Mudcat Café message #4072431 The Mudcat Café TM
Thread #168402   Message #4072431
Posted By: Stewie
18-Sep-20 - 08:37 PM
Thread Name: Mudcat Australia/NZ Songbook
Subject: RE: Rise Up Mudcat Songbook - Australia
This is another old favourite that Danny Spooner recorded on his final CD. I first heard it sung by a good mate, Ian White, who recorded it on his LP 'Songs from a Busker's Bag'.

Here are the lyrics as printed in the booklet to Danny's 'Home' CD.

ANOTHER FALL OF RAIN

The weather has been sultry for a fortnight now or more
And the shearers have been driving might and main,
For some have got the century who ne'er got it before
But now we all are waiting for the rain.

Chorus (after each verse):
For the boss is getting rusty and the ringer's caving in,
His bandaged wrist is aching with the pain,
And the second man I fear will make it hot for him
Unless we have another fall of rain.

Now some had taken quarters and were keeping well in bunk,
When we shore the six-tooth wethers from the plain.
And if the sheep get any harder some other blokes'll flunk
Unless we have another fall of rain.

But the sky is clouding over and the thunder's muttering loud
And the clouds are driving eastward o'er the plain.
And I see the lightning flashing round the edge of yon black cloud
And I hear the gentle patter of the rain.

So, lads, put on your stoppers and let us to the hut
And we'll gather round and have a friendly game,
While some are playing music and some play ante up
And some just a-gazing at the rain.

Some cockies come here shearing, they would fill a little book
About this sad dry weather for the grain.
But here is lunch a-coming, make way for Dick the cook,
Old Dick is nigh as welcome as the rain.

But now the rain is over let the pressers spin the screw,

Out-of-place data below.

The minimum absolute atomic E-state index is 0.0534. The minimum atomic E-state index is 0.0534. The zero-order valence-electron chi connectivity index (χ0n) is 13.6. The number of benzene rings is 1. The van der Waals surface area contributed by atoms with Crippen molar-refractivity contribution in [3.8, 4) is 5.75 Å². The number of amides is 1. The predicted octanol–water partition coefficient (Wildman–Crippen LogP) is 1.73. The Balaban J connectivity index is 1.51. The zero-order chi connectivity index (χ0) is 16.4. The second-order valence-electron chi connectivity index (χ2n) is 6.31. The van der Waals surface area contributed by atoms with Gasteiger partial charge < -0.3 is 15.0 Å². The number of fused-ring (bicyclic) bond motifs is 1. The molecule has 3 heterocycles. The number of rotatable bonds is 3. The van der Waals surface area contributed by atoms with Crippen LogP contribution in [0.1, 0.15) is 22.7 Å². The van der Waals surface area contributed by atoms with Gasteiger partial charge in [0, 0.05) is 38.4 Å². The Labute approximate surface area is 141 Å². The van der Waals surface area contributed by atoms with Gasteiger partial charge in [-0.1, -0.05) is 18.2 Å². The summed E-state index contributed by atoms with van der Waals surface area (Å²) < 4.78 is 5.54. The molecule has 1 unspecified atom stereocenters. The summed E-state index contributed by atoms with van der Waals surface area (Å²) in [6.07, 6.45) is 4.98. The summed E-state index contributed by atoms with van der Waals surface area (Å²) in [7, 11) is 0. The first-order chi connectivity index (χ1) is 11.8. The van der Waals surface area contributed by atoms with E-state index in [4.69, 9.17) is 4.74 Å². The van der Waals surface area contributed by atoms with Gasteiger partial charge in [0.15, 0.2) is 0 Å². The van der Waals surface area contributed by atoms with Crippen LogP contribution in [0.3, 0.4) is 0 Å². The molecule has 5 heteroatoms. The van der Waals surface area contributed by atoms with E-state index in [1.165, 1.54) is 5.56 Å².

Let the teamsters back their wagons in again.
We'll block the classer's table by the way we push them through,
For everything goes merry since the rain.

So it's, “Boss bring out the bottle” and let us wet the final flock,
For the shearers here may never meet again.
While some may meet next season and some not even then,
And some they will just vanish like the rain.

Final Chorus:
And the boss he won't be rusty when his sheep they all are shore,
And the ringer's wrist won't ache much with the pain
Of pocketing a season's cheque for a hundred quid or more—
And the second man will press him hard again.

Danny's note:

Also known as 'Waiting for the Rain', John Meredith collected a version from wharfie Leo Dixon, who had been a bush worker and shearer and was born at Eugowra. Meredith stated that the words were written by John Neilson of Penola, a bush worker, farmer, and balladist, and the father of John Shaw Neilson. The last verse in this version was sent me by email and comes from Dave de Hugard"s record 'Freedom on the Wallaby'.

Martyn Wyndham-Read recorded it on his 'Starlit Skies' album at a more leisurely pace.

Martyn's note:

A song that goes back many years for me. Just recently I played it with a different rhythm and it took on a new life. The beauty of these old songs is that they will stand any interpretation and still come back to the same shape and form. The song may be based on the poem by Australian poet John Shaw Neilson to a tune of his time 'The Little Low Log Cabin in the Lane'.

Wyndham-Read

Was it written by John Shaw Neilson or his dad?

--Stewie.